Although only separated by a short drive, eastern and western Washington couldn’t be on more opposite sides of the spectrum; cool wet temperate rain forests vs. dry, hot desert. However, a visit to this desert has been on my to-do list for some time and I was anxious to explore and camp over on this side of the mountains, plus there was the added bonus of a visit to the famous Palouse Falls.
For all we have in common Theresa and I couldn’t have more different backgrounds. She was riding a horse long before she had a drivers license where I was soloing sailboats offshore. Our first multi-day paddle together she complained that her, “utter wasn’t working”; our first horseback ride I complained I needed a ‘mainsheet and rudder’ to control this beast.
The sign stated that the private tree farm was closed to motor vehicles but opened to foot traffic. So, if we wanted to find our unnamed waterfall that meant hoofing the last 1.5 miles on foot. The thing that worried me was the high voltage wire crackling above the FJ.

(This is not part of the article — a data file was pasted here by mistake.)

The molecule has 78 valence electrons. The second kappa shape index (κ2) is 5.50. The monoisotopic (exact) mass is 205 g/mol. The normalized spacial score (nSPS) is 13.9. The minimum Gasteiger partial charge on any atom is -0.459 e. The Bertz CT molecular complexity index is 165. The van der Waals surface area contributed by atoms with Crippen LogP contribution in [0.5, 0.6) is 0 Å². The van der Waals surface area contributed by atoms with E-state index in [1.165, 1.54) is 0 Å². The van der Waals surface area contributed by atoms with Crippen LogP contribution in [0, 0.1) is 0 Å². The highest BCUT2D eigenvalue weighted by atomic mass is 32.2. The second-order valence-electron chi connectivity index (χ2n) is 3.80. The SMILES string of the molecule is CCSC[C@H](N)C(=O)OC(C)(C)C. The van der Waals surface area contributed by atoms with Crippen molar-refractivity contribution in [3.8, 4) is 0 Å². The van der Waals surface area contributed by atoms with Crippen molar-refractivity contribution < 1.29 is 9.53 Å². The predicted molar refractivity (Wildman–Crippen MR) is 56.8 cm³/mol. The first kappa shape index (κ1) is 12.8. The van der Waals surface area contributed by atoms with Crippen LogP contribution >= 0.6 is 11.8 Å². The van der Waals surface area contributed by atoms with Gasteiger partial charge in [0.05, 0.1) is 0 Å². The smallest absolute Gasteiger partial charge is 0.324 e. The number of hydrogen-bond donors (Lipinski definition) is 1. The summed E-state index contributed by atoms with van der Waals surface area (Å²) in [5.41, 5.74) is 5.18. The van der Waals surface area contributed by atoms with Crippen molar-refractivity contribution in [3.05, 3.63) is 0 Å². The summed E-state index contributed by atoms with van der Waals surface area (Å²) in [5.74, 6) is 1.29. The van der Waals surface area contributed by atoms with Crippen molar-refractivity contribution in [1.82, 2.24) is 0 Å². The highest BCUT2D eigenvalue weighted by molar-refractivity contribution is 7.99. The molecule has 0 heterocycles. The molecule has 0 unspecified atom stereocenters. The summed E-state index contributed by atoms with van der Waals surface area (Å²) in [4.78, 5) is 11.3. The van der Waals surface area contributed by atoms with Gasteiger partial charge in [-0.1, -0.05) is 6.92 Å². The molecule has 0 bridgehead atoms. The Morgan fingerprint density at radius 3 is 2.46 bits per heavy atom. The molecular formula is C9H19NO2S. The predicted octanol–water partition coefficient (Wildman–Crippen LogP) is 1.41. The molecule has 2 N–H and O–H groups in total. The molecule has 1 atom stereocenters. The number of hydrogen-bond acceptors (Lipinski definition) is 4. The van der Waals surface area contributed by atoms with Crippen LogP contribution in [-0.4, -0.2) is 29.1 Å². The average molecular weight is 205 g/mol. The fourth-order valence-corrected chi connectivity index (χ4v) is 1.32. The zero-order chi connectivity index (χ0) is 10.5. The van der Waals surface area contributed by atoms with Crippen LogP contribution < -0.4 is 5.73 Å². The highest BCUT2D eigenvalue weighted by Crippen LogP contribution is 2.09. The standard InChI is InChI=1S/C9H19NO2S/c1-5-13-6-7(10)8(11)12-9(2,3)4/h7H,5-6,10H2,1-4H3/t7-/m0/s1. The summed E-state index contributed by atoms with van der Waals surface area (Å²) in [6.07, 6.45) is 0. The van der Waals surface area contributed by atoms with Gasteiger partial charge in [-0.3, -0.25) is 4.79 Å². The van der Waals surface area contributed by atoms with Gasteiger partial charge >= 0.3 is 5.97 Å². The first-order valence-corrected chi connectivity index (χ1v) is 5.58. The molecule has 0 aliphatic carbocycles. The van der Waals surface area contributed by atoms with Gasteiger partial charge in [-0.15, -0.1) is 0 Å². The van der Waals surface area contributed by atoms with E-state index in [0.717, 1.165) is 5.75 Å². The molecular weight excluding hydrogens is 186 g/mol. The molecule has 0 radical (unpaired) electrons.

A couple of weeks ago I stumbled on Rocky Brook Falls while out with friends. We spent a fair amount of time photographing the Rocky Brook Falls but I wasn’t feeling satisfied.
I’m embarrassed to admit how many times I’ve driven past this unassuming trail-head. Nothing outstanding or unusual about it; identical to the hundreds, if not thousands, I’ve gone by every weekend here in the Pacific Northwest. But this one had a secret, a spectacular secret; Rocky Brook Falls.
Having just returned from Vancouver we were feeling the need to get back outdoors for our next holiday; New Years.
In 1888, George Grant Mackay, a Scottish civil engineer, and land developer, arrived in the young city of Vancouver in Canada. Mackay purchased 6,000 acres of dense forest on either side of Capilano River and built a cabin on the very edge of the canyon wall.
Seems like I’m always being reminded of this small truism of life; you never really know a place despite the
Fall in the Pacific Northwest is a treasure that needs to be experienced; words, or at least my words, fall
Friends and family are a blessing to be sure. Without them I think life would be rather hollow. But having